Rescue worker Trevor Lewis and the rest of his six-member squad lent their cellphones to storm victims so that they could contact loved ones for the first time in days. He said he watched them "cry out in joy."

Categories: EMS

California's Prop. 11: Ambulance Company has Spent Nearly $22M on Ballot Measure

Mon, 10/15/2018 - 11:03
From AMR's Facebook page courtesy Mission Local Read more at Mission Loc l Editor's Take:This article was written by Eric Murphy. From 2013 to 2014, Eric Murphy was employed by AFSCME International. United EMS Workers is a subdivision of that union. It comes to JEMS from Mission Local, a San Francisco-area local, independent neighborhood news source. 

Categories: EMS

President Trump to Visit Storm-Ravaged Florida and Georgia

Mon, 10/15/2018 - 05:31

MEXICO BEACH, Fla. (AP) — Upon touring the damage in several towns along Florida's Panhandle, Federal Emergency Management Agency chief Brock Long called the destruction left by Hurricane Michael some of the worst he's ever seen.

On Monday, President Donald Trump plans to visit Florida and Georgia and see the recovery effort for himself. Trump declared a state of emergency for Georgia late Sunday.

In hurricane-flattened Mexico Beach, crews with backhoes and other heavy equipment scooped up splintered boards, broken glass, chunks of asphalt and other debris Sunday as the mayor held out hope for the 250 or so residents who may have tried to ride out the storm.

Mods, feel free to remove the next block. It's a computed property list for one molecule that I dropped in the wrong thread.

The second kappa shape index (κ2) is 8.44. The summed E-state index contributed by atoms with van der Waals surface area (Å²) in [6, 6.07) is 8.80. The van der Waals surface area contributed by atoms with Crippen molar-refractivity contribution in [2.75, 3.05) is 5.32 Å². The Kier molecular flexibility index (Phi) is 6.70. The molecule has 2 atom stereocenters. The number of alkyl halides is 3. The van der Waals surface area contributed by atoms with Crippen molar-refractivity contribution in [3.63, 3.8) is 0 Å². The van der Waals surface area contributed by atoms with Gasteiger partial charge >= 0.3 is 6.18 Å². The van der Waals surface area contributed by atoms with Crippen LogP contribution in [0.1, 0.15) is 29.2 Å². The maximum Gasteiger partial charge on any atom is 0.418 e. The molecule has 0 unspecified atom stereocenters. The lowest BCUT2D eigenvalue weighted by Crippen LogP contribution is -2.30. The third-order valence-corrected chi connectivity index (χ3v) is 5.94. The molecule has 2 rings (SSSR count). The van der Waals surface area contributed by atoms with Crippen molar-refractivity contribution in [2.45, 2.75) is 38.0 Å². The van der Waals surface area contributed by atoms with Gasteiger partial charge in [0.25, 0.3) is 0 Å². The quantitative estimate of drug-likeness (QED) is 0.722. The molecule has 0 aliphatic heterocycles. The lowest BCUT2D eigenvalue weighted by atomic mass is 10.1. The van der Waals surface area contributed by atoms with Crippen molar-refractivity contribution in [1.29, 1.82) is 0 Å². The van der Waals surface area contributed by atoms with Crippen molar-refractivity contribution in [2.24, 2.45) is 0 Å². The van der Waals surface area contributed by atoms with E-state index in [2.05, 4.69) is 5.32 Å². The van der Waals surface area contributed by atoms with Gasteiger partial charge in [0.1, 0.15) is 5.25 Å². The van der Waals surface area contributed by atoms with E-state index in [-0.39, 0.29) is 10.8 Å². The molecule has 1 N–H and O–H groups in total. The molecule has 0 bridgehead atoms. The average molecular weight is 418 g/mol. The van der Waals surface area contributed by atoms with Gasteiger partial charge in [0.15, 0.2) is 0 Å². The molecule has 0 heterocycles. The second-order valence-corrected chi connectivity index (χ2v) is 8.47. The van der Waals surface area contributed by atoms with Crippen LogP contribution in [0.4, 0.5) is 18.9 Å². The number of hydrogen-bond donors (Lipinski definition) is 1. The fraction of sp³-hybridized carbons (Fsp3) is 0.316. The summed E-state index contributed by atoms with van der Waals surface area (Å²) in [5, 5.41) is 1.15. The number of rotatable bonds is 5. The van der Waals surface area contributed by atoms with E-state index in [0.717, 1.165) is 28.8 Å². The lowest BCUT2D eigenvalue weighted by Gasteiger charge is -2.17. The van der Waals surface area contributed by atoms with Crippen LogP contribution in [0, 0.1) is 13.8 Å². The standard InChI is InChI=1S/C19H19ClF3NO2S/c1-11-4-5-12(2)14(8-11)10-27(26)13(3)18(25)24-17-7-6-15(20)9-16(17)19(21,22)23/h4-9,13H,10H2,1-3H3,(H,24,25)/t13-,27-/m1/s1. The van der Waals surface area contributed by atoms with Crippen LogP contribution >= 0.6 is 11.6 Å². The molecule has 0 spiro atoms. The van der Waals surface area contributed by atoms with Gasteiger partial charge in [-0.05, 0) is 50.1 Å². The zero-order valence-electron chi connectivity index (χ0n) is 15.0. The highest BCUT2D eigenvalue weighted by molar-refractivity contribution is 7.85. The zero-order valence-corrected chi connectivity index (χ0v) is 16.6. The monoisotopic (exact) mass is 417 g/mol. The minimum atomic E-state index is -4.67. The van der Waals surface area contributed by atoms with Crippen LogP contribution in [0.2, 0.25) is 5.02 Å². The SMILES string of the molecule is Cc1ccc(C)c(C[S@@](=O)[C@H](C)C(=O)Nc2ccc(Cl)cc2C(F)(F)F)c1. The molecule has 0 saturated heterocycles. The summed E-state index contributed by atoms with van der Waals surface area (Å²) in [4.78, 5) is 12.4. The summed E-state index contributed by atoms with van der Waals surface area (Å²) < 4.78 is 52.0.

The death toll from Michael's destructive march from Florida to Virginia stood at 17, with just one confirmed death so far in this town of about 1,000 people that took a direct hit from the hurricane and its 155 mph (250 kph) winds last week.

Mayor Al Cathey estimated 250 residents stayed behind when the hurricane struck, and he said he remained hopeful about their fate. He said search-and-rescue teams in the beach town had already combed areas with the worst damage.

"If we lose only one life, to me that's going to be a miracle," Cathey said.

He said enough food and water had been brought in for the residents who remain. Even some cellphone service had returned to the devastated community.

A framed portrait of Jesus was propped Sunday facing out of the window of Diana Hughes' home in Mexico Beach. She rode out the hurricane on the couch huddled with her dog and her ex-husband.

The storm peeled off a small section of the roof and a few inches of water got in the single-story house. But the pickup truck wouldn't start after getting swamped with water. Hughes still had her home, but no way to leave it.

"We need a generator, but we just lack transportation," Hughes said on her front porch. "We've got food and we've got water. But we've got to keep ice in the refrigerator so the food won't spoil. You can only eat so many crackers."

Categories: EMS

25 Hospitalized, 5 Serious, after Los Angeles Highway Crash

Mon, 10/15/2018 - 05:24

LOS ANGELES (AP) — Twenty-five people were taken to hospitals with mostly minor injuries following a series of crashes involving at least two cars and a bus that crashed through a concrete divider on a Los Angeles highway, authorities said.